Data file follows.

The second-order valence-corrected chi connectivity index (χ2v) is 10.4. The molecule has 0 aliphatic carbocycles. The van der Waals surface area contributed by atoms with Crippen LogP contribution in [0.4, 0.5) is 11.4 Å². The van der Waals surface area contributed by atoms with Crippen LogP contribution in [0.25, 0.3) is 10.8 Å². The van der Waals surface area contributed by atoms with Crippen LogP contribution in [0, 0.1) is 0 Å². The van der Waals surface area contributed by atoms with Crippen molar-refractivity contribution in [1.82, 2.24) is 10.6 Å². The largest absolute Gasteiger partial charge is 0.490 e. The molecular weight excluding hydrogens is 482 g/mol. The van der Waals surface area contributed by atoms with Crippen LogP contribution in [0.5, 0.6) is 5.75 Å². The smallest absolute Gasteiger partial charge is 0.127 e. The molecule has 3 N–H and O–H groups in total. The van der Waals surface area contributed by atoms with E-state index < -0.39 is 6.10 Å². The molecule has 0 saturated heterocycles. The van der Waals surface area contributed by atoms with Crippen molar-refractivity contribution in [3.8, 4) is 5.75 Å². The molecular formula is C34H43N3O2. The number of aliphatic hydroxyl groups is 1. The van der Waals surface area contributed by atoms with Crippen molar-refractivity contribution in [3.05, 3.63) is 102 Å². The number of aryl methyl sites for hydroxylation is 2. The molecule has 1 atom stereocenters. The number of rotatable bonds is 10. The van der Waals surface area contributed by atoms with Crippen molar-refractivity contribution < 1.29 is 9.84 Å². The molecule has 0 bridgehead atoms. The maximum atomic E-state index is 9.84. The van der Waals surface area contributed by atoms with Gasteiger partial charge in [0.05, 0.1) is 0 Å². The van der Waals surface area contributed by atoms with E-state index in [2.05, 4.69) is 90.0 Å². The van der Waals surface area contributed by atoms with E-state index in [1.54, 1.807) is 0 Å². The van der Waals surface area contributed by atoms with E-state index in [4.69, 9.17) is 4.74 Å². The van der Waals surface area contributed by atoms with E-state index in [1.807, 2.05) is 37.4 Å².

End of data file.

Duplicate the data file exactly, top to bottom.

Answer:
The second-order valence-corrected chi connectivity index (χ2v) is 10.4. The molecule has 0 aliphatic carbocycles. The van der Waals surface area contributed by atoms with Crippen LogP contribution in [0.4, 0.5) is 11.4 Å². The van der Waals surface area contributed by atoms with Crippen LogP contribution in [0.25, 0.3) is 10.8 Å². The van der Waals surface area contributed by atoms with Crippen LogP contribution in [0, 0.1) is 0 Å². The van der Waals surface area contributed by atoms with Crippen molar-refractivity contribution in [1.82, 2.24) is 10.6 Å². The largest absolute Gasteiger partial charge is 0.490 e. The molecular weight excluding hydrogens is 482 g/mol. The van der Waals surface area contributed by atoms with Crippen LogP contribution in [0.5, 0.6) is 5.75 Å². The smallest absolute Gasteiger partial charge is 0.127 e. The molecule has 3 N–H and O–H groups in total. The van der Waals surface area contributed by atoms with E-state index < -0.39 is 6.10 Å². The molecule has 0 saturated heterocycles. The van der Waals surface area contributed by atoms with Crippen molar-refractivity contribution in [3.8, 4) is 5.75 Å². The molecular formula is C34H43N3O2. The number of aliphatic hydroxyl groups is 1. The van der Waals surface area contributed by atoms with Crippen molar-refractivity contribution in [3.05, 3.63) is 102 Å². The number of aryl methyl sites for hydroxylation is 2. The molecule has 1 atom stereocenters. The number of rotatable bonds is 10. The van der Waals surface area contributed by atoms with Crippen molar-refractivity contribution < 1.29 is 9.84 Å². The molecule has 0 bridgehead atoms. The maximum atomic E-state index is 9.84. The van der Waals surface area contributed by atoms with Gasteiger partial charge in [0.05, 0.1) is 0 Å². The van der Waals surface area contributed by atoms with E-state index in [2.05, 4.69) is 90.0 Å². The van der Waals surface area contributed by atoms with E-state index in [1.54, 1.807) is 0 Å². The van der Waals surface area contributed by atoms with E-state index in [4.69, 9.17) is 4.74 Å². The van der Waals surface area contributed by atoms with E-state index in [1.807, 2.05) is 37.4 Å².